Plasencia is a very big influence in the cigar industry, the company is now in it’s 5th generation and is one of the biggest tobacco growers in both Nicaragua and Honduras and has factories in both Nicaragua and Honduras. Only a few months ago they came out on the American market with cigars of their own, instead of just making private labels for everybody that wanted private labels done (they make cigars for Alec Bradley, Casa Magna is made by Plasencia but also different other smaller boutique brands like Wilson & Adams and many many more). Jonathan Drew calls them ‘the octopus’ in an endearing way, as everybody has got something to do with the Plasencia family. In Europe however they’ve been on the market with cigars produced under the Plasencia label for a while now and one of the two lines they had out was the Reserva Organica, the brain child of Nestor Andres Plasencia who wanted to make a cigar the way his ancesters did so without chemicals for pest control and no artificial fertilizer, 100% organic tobacco and so the Reserva Organica was born.


When the company I worked for started to distribute Plasencia cigars we got them with the beige ring, as pictured above. When I parted ways with my employer last june I had the time to catalog my huge stash of cigars, sort them out and put them in my online humidor at stogierate.com and much to my surprise I found 2 very old Plasencia Reserva Organica Edicion Limitada 2001. Now don’t ask me how I got them because I wasn’t even a cigar smoker back in 2001. The ring is completely different and the wrapper is darker than the current production. It’s like a nice medium roasted coffee bean. The cigar is 6 1/4 inch long with a 52 ring. The cigar has 2 rings, one simple black band with a bright yellow ring and white lettering saying “edicion limitada 2001’ and the a bigger yellow ring, slightly darker than the yellow used on the bottom ring, with the Plasencia Reserva Organica name written in curly letters and 3 drawings, the vulcanos, the sun and the sea and I think that is ment to represent Nicaragua, since this cigar is 100% Nicaraguan.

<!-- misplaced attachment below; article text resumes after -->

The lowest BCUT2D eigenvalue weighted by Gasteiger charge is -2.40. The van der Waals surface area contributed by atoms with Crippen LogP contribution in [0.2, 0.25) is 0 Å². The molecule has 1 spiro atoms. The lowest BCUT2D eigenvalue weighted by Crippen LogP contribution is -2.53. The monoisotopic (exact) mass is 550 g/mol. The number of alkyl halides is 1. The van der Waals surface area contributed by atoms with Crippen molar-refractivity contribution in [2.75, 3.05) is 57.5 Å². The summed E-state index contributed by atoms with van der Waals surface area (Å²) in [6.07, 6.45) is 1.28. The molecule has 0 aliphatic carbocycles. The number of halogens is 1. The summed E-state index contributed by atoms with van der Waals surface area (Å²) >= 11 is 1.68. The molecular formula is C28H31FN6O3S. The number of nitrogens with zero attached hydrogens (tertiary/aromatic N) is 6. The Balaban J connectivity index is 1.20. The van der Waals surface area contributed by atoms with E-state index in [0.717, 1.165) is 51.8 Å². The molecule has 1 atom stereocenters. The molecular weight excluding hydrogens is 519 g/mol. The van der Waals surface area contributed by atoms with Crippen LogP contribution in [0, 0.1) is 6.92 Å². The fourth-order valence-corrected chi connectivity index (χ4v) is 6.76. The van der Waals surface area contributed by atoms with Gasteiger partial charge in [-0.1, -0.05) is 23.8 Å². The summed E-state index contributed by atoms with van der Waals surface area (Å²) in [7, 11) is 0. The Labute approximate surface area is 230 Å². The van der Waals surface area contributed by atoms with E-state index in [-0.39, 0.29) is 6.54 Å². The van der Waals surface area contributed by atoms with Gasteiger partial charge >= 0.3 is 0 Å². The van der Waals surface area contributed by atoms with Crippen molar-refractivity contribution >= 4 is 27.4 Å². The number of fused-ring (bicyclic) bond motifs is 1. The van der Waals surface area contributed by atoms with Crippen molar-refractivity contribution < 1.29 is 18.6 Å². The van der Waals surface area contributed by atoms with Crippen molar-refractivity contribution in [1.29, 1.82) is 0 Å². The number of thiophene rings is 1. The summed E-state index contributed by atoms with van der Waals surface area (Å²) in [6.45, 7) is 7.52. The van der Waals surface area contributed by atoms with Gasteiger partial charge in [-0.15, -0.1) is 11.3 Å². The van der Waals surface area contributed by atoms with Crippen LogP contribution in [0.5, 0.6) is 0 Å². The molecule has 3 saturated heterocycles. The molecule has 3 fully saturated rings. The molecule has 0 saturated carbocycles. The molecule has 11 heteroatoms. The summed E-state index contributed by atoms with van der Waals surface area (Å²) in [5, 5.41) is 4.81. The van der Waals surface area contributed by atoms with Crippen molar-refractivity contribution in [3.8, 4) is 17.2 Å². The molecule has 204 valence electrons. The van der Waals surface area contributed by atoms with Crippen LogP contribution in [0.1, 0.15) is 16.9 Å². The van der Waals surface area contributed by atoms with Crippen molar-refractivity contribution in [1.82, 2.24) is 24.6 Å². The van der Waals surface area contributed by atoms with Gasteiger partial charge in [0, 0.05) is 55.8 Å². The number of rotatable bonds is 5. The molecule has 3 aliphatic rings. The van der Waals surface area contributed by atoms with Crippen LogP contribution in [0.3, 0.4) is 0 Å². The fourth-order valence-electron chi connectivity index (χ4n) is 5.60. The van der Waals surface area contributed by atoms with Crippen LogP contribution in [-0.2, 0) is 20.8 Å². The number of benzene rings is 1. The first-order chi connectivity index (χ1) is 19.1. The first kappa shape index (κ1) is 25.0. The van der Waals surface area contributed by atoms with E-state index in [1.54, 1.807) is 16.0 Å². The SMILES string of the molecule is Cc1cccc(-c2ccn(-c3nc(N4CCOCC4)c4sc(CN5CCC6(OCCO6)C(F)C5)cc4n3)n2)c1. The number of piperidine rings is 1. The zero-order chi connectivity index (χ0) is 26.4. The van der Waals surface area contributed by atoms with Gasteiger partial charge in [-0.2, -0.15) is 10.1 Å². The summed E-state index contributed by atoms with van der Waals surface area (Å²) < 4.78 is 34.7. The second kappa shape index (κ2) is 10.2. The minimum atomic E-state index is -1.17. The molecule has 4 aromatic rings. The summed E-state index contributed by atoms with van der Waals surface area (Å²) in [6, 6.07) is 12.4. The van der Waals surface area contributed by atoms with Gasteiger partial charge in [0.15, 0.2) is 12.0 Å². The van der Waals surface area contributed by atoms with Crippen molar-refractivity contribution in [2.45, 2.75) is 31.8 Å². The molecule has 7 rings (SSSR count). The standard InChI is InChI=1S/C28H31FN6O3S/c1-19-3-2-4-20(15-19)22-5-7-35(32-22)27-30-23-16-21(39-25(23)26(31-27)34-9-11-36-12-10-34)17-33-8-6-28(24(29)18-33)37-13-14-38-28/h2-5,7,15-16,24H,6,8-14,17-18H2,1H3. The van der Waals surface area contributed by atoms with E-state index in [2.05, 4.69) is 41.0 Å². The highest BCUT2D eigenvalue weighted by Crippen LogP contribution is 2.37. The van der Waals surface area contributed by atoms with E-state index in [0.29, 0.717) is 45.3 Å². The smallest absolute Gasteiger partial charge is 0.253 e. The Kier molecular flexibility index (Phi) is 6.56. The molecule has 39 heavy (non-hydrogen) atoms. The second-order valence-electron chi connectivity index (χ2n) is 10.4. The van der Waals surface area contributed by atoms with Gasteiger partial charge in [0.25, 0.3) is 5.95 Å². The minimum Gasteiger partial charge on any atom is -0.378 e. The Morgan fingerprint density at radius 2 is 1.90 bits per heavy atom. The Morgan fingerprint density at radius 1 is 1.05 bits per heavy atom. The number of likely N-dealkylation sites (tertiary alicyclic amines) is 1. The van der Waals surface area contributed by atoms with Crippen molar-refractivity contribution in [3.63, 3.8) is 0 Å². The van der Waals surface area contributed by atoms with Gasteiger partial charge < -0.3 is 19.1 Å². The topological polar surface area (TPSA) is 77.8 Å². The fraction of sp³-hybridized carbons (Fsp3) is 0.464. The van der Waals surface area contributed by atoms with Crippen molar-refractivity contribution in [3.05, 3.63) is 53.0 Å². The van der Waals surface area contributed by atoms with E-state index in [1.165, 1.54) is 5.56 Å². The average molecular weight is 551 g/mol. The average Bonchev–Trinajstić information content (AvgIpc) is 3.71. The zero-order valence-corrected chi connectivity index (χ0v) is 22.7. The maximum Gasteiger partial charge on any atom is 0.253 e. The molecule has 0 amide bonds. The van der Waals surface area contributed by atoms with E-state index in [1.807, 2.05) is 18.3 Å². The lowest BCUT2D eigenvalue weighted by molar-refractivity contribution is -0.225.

The construction feels good, no soft spots noticeble upon touch, there is very little aroma coming from the cigar and it makes me wonder if there is any flavor left since the blend is mild and the cigar is 15 years old, it could be way passed its prime. But I guess I’ll find out quick enough. Because of the shape I can’t punch so I have to cut. The cold draw is perfect but I don’t taste much.


I light the cigar with my Ronson varaflame and I taste a mild coffee flavor and a charcoal flavor. I also taste a little bit of sugar. The coffee and sugar disappear and I’m stuck with the mild charcoal flavor. After a third I taste a dry bark. Halfway the flavor changes to cedar but with a bitter yet mild creamy sensation on the tip of my tongue. Slowly but surely the cigar gets more bitter and it’s really unpleasant.